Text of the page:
If there’s one number American consumer’s doggedly pursue it is their credit score- the magic number that determines one’s ability to incur debt and at what cost.
Traditional mortgage borrowers know that their credit score is pivotal in determining what interest rate they will pay on their home mortgage. Recently, however, some have suggested a minimum credit score for reverse mortgage applicants in the effort to reduce the likelihood of technical defaults due to non-payment of property taxes or homeowner’s insurance. Would minimum credit scores help protect the Home Equity Conversion Mortage and FHA’s MMI fund which backs the loan?
Older Americans face some unique challenges when it comes to obtaining an ‘ideal’ credit score. While those over the age of 60 have an average FICO score of 743, the highest among all age groups, debt-free seniors may find themselves with a considerably lower score- if one at all. According to an article in CreditCards.com FICO states that a consumer’s credit score must have three things in order to produce a credit score.
3 Requirements for a Credit Score:
- A credit account at least six months old
- An account that has been updated by a lender or creditor in the last six months
- No death notice on file
Older adults with a paid-off mortgage and no credit card debt could find themselves with a lower credit score. All which brings us to the question- how helpful are credit scores in determining the risk of a HECM borrower defaulting on their obligations? The answer is little if any.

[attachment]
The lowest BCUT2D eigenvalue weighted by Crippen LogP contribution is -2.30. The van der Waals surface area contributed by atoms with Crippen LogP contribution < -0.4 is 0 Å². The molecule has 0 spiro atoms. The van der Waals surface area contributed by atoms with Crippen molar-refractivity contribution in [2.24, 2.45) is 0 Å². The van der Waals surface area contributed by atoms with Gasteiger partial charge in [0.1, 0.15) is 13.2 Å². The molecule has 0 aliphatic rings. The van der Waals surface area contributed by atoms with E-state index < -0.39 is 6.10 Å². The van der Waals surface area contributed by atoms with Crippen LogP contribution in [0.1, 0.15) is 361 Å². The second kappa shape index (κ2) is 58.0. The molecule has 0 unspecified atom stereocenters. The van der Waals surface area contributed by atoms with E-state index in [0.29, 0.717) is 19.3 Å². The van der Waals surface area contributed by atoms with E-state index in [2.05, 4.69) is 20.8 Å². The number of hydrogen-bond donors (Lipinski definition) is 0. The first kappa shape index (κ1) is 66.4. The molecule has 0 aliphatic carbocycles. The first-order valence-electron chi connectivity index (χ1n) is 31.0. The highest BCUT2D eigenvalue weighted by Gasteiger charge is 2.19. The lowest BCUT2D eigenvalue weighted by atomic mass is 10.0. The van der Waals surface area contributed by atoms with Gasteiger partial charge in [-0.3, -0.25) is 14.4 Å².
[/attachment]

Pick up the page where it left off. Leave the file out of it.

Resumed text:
While not being an ardent supporter of the Financial Assessment, it at least measures a prospective HECM borrower’s financial capacity to meet their ongoing property charges in the short term. Something a mere credit score is ill-equipped to do. Under the Assessment’s guidelines, the applicant’s willingness to pay is measured not by their credit score but by their credit history. In addition, access to cash from retirement and savings accounts are taken into consideration as ‘imputed income’ being a potential source of emergency funds should the homeowner find themselves unable to pay property charges from their liquid cash assets.
Requiring a minimum credit scoring to reduce HECM losses is akin to battling the smoke instead of the fire from which it comes. Until the HECM risks inherent in varying home appreciation rates in different regions and the widespread illegitimate occupancy by renters and heirs after the borrowers have left the property are addressed, losses in future cohorts of endorsements will not be significantly diminished.
Credit scores are a convenient measure of consumer borrower’s risk in traditional lending but do little to measure risk or improve the financial viability of the HECM program.